Tofino is on the west coast of Vancouver Island that has taxi's equipted with surfboard racks and more places offering whale-watching tours than offering coffee. I started my morning by smashing my phone after dropping it on the bus (it can last anything usually but a bus floor? No!) and I was reunited with the rain. After what could have been a scenic ferry from Horseshoe Bay in North Vancouver to Nanaimo there was a four hour bus to endure. The bus driver tried his best to be entertaining but the crowd was dampened in more ways than one. There was a break in Port Alberni which was a fairly uninspiring town between Nanaimo and Tofino, but that might have had something to do with the weather. Although the town was tiny I still managed to get lost but even when I found my hostel the reception was closed for an hour. You may have noticed that most things weren’t in my favour but I decided by changing that by heading straight for a surf school to book myself in for a lesson tomorrow morning.


After a rejuvenating shower I got outside and the sun was shining and Tofino was showing me why people keep finding themselves back here. Every person I spoke to in Tofino had visited on a holiday and either never returned or made their way back as soon as possible. Tofino itself appears small but stretches out far along the highway, however just wandering through the main town gives you stunning views reminiscent of Norway’s fjords.


My surf lesson was with a company called Surf Sisters which was run entirely by women (but doesn't exclude men from their lessons) and is the only surf school in Canada to be certified by the National Surf Schools and Surf Instructors Association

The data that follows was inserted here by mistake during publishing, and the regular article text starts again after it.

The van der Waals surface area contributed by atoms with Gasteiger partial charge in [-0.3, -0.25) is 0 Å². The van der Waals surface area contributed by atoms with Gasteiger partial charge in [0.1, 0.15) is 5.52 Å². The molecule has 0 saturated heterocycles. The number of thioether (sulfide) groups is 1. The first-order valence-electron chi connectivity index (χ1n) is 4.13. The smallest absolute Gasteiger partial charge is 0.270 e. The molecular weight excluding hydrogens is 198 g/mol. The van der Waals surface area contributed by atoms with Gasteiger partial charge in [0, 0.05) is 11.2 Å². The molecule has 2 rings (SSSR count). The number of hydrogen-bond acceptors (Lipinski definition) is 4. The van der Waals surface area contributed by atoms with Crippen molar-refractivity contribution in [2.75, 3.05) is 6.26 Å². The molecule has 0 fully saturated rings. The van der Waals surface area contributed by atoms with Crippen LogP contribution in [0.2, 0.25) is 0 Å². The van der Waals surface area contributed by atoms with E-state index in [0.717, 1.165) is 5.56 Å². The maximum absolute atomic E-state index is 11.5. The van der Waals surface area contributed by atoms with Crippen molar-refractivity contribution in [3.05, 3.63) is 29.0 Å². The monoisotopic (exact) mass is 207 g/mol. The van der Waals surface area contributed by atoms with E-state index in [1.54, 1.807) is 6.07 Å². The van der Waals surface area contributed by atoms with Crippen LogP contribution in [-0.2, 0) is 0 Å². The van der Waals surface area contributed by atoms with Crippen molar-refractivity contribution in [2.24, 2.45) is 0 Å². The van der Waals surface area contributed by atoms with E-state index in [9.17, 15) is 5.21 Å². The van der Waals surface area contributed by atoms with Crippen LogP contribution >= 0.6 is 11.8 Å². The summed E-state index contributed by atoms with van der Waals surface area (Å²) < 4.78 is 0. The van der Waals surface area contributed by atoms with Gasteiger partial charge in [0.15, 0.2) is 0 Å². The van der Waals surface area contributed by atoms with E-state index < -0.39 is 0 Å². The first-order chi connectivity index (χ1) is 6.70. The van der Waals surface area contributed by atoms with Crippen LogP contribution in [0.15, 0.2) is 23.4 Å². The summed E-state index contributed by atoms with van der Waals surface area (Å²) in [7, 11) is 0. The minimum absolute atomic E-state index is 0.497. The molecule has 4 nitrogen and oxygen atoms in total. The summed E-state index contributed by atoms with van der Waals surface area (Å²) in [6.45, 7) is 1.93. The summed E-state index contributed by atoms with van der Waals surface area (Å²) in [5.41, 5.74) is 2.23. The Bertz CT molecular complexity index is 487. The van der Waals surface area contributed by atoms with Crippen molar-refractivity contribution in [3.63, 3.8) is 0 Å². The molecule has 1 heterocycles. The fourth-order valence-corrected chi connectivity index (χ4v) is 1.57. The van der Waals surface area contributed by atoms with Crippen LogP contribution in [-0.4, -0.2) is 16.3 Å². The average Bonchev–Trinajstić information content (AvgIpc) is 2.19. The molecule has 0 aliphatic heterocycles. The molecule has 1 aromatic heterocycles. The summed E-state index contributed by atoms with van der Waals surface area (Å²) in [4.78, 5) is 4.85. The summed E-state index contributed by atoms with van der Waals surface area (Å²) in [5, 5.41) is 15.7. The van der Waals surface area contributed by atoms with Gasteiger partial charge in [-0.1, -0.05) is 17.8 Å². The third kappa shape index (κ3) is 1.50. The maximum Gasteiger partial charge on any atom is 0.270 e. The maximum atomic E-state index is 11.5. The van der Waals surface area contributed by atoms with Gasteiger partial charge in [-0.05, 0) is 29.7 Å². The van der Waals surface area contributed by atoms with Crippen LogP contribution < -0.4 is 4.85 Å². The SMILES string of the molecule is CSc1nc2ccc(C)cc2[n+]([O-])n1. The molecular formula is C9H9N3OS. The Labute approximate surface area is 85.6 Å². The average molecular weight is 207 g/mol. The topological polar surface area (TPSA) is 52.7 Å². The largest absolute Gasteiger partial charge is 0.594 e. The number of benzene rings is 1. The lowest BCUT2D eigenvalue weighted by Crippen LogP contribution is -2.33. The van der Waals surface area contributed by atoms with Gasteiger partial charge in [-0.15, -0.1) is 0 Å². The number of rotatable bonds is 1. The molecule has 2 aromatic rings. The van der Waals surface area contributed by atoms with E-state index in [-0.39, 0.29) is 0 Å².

. Tofino is littered with offerings of surf schools and it’s very much a case of finding one that makes you feel instantly comfortable - especially as a beginner. I was booked in a group booking which consisted of me and a seven piece hen party. Thankfully though the type of women who go on hen-parties to learn how to surf are not as intimidating as your standard hen party guzzling champagne on the train with tight PVC costumes.



We were directed to Cox Beach where we squeezed into our wetsuits feeling like we’d just finished Christmas dinner. After the laborious process of peeling on our wetsuits we then had to carry the boards down to the beach to get some lessons on land where we were taught the basics of surf safety and etiquette. For example there is only one rider per wave and the boarder to the right of you always has right of way so if they start riding a wave you can’t just jump in. The pop-up technique is - unsurprisingly- easier on land that the water but the theory is so simple it shouldn’t be. As soon as you see a good wave - one that hasn’t broken yet- you should paddle hard until you feel the wave take you, then allow yourself three more strokes before trying the pop up. While paddling you should have your chin high off the board and feet together (Cobra yoga position) and after the wave has caught you, you put your feet under your shoulders and pop your front foot forward. It’s at this point where you have to find the courage to stand up fully and then try to not panic about what to do now you are standing up.